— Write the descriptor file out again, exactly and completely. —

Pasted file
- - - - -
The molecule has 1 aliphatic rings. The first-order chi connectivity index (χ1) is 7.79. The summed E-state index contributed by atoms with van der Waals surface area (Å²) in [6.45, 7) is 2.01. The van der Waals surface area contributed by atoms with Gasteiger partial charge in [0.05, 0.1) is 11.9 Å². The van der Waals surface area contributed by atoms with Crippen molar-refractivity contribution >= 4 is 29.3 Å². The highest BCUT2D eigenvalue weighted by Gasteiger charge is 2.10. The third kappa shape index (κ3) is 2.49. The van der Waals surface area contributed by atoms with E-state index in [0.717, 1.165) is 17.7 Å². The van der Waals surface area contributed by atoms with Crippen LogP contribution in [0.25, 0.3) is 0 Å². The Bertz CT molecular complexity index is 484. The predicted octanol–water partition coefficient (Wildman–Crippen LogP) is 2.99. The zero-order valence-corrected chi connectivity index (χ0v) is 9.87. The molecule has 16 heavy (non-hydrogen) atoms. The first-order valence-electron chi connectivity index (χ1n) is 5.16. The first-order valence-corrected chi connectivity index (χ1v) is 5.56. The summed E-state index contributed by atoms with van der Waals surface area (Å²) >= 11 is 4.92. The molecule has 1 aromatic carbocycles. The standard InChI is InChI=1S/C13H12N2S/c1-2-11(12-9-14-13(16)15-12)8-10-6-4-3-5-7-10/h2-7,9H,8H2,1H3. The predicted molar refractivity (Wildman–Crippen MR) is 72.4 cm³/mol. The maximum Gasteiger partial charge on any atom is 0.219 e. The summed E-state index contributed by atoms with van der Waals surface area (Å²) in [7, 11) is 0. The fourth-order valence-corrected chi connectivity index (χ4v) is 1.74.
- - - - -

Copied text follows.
The molecule has 1 aliphatic rings. The first-order chi connectivity index (χ1) is 7.79. The summed E-state index contributed by atoms with van der Waals surface area (Å²) in [6.45, 7) is 2.01. The van der Waals surface area contributed by atoms with Gasteiger partial charge in [0.05, 0.1) is 11.9 Å². The van der Waals surface area contributed by atoms with Crippen molar-refractivity contribution >= 4 is 29.3 Å². The highest BCUT2D eigenvalue weighted by Gasteiger charge is 2.10. The third kappa shape index (κ3) is 2.49. The van der Waals surface area contributed by atoms with E-state index in [0.717, 1.165) is 17.7 Å². The van der Waals surface area contributed by atoms with Crippen LogP contribution in [0.25, 0.3) is 0 Å². The Bertz CT molecular complexity index is 484. The predicted octanol–water partition coefficient (Wildman–Crippen LogP) is 2.99. The zero-order valence-corrected chi connectivity index (χ0v) is 9.87. The molecule has 16 heavy (non-hydrogen) atoms. The first-order valence-electron chi connectivity index (χ1n) is 5.16. The first-order valence-corrected chi connectivity index (χ1v) is 5.56. The summed E-state index contributed by atoms with van der Waals surface area (Å²) >= 11 is 4.92. The molecule has 1 aromatic carbocycles. The standard InChI is InChI=1S/C13H12N2S/c1-2-11(12-9-14-13(16)15-12)8-10-6-4-3-5-7-10/h2-7,9H,8H2,1H3. The predicted molar refractivity (Wildman–Crippen MR) is 72.4 cm³/mol. The maximum Gasteiger partial charge on any atom is 0.219 e. The summed E-state index contributed by atoms with van der Waals surface area (Å²) in [7, 11) is 0. The fourth-order valence-corrected chi connectivity index (χ4v) is 1.74.